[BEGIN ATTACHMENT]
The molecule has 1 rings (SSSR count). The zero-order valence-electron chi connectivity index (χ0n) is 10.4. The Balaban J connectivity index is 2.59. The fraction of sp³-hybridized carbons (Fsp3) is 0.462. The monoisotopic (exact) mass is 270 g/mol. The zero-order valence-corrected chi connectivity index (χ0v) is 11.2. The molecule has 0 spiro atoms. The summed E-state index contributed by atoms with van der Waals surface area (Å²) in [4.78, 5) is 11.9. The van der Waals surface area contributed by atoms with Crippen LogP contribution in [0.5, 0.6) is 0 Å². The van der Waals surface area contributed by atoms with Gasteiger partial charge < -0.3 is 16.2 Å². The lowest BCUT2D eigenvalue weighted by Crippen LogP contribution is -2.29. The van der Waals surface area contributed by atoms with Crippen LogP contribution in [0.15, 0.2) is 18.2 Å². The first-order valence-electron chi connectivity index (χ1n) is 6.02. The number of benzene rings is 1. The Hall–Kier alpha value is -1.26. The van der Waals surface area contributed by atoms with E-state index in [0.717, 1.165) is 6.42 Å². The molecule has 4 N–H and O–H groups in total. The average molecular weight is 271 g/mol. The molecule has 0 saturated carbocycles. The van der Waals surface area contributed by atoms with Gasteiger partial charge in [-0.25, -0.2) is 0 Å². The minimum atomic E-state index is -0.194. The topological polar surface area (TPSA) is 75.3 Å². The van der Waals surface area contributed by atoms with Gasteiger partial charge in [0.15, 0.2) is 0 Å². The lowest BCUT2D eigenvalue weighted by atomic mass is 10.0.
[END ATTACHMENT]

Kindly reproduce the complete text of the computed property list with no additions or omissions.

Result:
The molecule has 1 rings (SSSR count). The zero-order valence-electron chi connectivity index (χ0n) is 10.4. The Balaban J connectivity index is 2.59. The fraction of sp³-hybridized carbons (Fsp3) is 0.462. The monoisotopic (exact) mass is 270 g/mol. The zero-order valence-corrected chi connectivity index (χ0v) is 11.2. The molecule has 0 spiro atoms. The summed E-state index contributed by atoms with van der Waals surface area (Å²) in [4.78, 5) is 11.9. The van der Waals surface area contributed by atoms with Crippen LogP contribution in [0.5, 0.6) is 0 Å². The van der Waals surface area contributed by atoms with Gasteiger partial charge < -0.3 is 16.2 Å². The lowest BCUT2D eigenvalue weighted by Crippen LogP contribution is -2.29. The van der Waals surface area contributed by atoms with Crippen LogP contribution in [0.15, 0.2) is 18.2 Å². The first-order valence-electron chi connectivity index (χ1n) is 6.02. The number of benzene rings is 1. The Hall–Kier alpha value is -1.26. The van der Waals surface area contributed by atoms with E-state index in [0.717, 1.165) is 6.42 Å². The molecule has 4 N–H and O–H groups in total. The average molecular weight is 271 g/mol. The molecule has 0 saturated carbocycles. The van der Waals surface area contributed by atoms with Gasteiger partial charge in [-0.25, -0.2) is 0 Å². The minimum atomic E-state index is -0.194. The topological polar surface area (TPSA) is 75.3 Å². The van der Waals surface area contributed by atoms with Gasteiger partial charge in [0.15, 0.2) is 0 Å². The lowest BCUT2D eigenvalue weighted by atomic mass is 10.0.